TL;DR -- The ACM which is an old computing organization takes on ethics and its absence from the everyday decisions.
We have had a few posts on technology. A recent one looked at an ongoing bit of discussion: content versus configuration (which is a type of recurrent thing that is so common). Then, we just relooked at a dilemma related to technology of a particular sort, namely that wild-west thing of the internet. Also, we noted that genealogists 'foot drag' which is fine. Nothing that we're doing here will harm anything other than egos.
Wait, was that just or was it harm causing? Or, was it necessary? Those types of things get ignored in the day to day, especially in the business world behind the doors. Oh yes, ethics is a subject that we can go on about without end but won't.
It is important, though. The latest CACM has an article on AI and Ethics. The ACM is an old group involved with computing from the beginning. They even had the opportunity to have an annual prize titled Turing Award. The 2020 winners - Hanrahan and Catmull - worked on 3D graphics (including getting Pixar going).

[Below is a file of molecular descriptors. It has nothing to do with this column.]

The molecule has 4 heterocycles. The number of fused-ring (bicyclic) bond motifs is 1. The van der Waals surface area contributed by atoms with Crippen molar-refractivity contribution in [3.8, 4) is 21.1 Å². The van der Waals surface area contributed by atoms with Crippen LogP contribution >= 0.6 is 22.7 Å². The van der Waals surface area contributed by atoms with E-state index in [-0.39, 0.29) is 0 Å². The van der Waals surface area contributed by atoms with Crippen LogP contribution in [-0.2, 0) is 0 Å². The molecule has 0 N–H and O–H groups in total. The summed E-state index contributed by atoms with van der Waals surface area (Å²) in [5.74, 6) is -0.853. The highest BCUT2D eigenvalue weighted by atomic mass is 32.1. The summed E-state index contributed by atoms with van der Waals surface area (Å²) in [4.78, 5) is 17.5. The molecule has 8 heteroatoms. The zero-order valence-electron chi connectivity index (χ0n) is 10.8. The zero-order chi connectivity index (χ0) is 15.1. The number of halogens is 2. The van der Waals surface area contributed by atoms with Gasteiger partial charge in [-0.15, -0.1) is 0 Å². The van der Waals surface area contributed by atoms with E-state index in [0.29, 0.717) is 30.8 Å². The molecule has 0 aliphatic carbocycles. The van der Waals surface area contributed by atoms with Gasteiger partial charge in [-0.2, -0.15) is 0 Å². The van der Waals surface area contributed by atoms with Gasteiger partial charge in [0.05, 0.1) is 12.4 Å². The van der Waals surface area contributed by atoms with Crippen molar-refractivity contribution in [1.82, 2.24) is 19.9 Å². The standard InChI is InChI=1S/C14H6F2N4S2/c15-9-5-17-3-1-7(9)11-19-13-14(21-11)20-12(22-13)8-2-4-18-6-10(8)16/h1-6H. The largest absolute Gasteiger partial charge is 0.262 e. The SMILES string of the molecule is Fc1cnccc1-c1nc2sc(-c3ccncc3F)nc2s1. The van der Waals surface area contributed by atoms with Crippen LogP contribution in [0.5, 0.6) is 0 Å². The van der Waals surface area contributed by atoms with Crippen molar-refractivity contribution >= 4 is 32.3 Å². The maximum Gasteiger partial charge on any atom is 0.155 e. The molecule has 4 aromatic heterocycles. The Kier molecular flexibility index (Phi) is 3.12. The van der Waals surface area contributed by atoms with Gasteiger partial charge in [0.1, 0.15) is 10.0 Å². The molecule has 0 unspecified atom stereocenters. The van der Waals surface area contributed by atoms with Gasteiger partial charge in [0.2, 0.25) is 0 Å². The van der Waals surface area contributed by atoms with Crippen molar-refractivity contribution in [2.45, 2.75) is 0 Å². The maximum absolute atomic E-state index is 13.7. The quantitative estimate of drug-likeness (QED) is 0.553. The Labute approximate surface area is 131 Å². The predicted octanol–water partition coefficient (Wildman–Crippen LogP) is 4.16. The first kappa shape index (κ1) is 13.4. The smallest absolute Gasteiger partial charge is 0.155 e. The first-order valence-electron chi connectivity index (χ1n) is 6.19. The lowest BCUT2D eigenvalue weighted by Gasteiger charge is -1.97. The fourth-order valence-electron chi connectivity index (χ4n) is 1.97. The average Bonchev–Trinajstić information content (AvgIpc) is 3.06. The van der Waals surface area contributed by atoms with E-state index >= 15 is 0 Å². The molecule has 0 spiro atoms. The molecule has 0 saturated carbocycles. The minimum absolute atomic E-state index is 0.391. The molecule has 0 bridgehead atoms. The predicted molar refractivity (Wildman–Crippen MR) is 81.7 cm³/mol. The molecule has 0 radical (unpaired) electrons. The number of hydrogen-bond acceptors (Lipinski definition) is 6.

The article motivating this post is titled: Operationalizing AI Ethics Principles. Frankly, this is nice to see since many discussion about AI are seemingly unethical in the sense of the potential for AI to do harm (of very many varieties). One possible excuse might deal with complexity's hardness which is true. So, computing and ethics still have a lot of open areas needing discussion. One might say that's human nature.
Over the past decade, we have tread through the valleys, so to speak, even that one of silicon. Gosh, would the wild west of the internet have even happened if ethics were on the table? Of late, there seems to be an interest, so we'll pay attention. Not to get too deep now, let's close with pointers to ethics and a few topics.
- Ethics and blogging
- Ethics and genealogy
- IEEE Code of Ethics (thrown in as this group's members touch everything technical)
- ACM Code of Ethics (see image)